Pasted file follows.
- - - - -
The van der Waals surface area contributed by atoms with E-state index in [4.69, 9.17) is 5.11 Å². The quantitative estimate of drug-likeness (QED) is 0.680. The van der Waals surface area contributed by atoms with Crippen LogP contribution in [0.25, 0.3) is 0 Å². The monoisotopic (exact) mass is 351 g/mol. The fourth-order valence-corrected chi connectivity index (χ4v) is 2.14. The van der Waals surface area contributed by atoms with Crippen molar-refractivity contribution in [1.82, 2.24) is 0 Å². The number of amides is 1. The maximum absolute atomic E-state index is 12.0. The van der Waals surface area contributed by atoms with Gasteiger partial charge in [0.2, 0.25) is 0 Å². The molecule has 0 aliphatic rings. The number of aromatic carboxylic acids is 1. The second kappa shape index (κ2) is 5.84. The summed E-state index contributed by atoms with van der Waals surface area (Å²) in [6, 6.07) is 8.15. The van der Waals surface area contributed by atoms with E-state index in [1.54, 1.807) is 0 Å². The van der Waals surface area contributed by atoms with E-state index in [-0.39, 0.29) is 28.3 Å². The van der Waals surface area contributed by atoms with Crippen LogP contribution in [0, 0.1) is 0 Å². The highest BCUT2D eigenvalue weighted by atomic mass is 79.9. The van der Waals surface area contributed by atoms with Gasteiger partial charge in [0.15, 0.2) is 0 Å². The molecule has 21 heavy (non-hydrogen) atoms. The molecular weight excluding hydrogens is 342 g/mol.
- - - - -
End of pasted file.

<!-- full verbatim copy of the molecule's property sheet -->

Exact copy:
The van der Waals surface area contributed by atoms with E-state index in [4.69, 9.17) is 5.11 Å². The quantitative estimate of drug-likeness (QED) is 0.680. The van der Waals surface area contributed by atoms with Crippen LogP contribution in [0.25, 0.3) is 0 Å². The monoisotopic (exact) mass is 351 g/mol. The fourth-order valence-corrected chi connectivity index (χ4v) is 2.14. The van der Waals surface area contributed by atoms with Crippen molar-refractivity contribution in [1.82, 2.24) is 0 Å². The number of amides is 1. The maximum absolute atomic E-state index is 12.0. The van der Waals surface area contributed by atoms with Gasteiger partial charge in [0.2, 0.25) is 0 Å². The molecule has 0 aliphatic rings. The number of aromatic carboxylic acids is 1. The second kappa shape index (κ2) is 5.84. The summed E-state index contributed by atoms with van der Waals surface area (Å²) in [6, 6.07) is 8.15. The van der Waals surface area contributed by atoms with E-state index in [1.54, 1.807) is 0 Å². The van der Waals surface area contributed by atoms with E-state index in [-0.39, 0.29) is 28.3 Å². The van der Waals surface area contributed by atoms with Crippen LogP contribution in [0, 0.1) is 0 Å². The highest BCUT2D eigenvalue weighted by atomic mass is 79.9. The van der Waals surface area contributed by atoms with Gasteiger partial charge in [0.15, 0.2) is 0 Å². The molecule has 21 heavy (non-hydrogen) atoms. The molecular weight excluding hydrogens is 342 g/mol.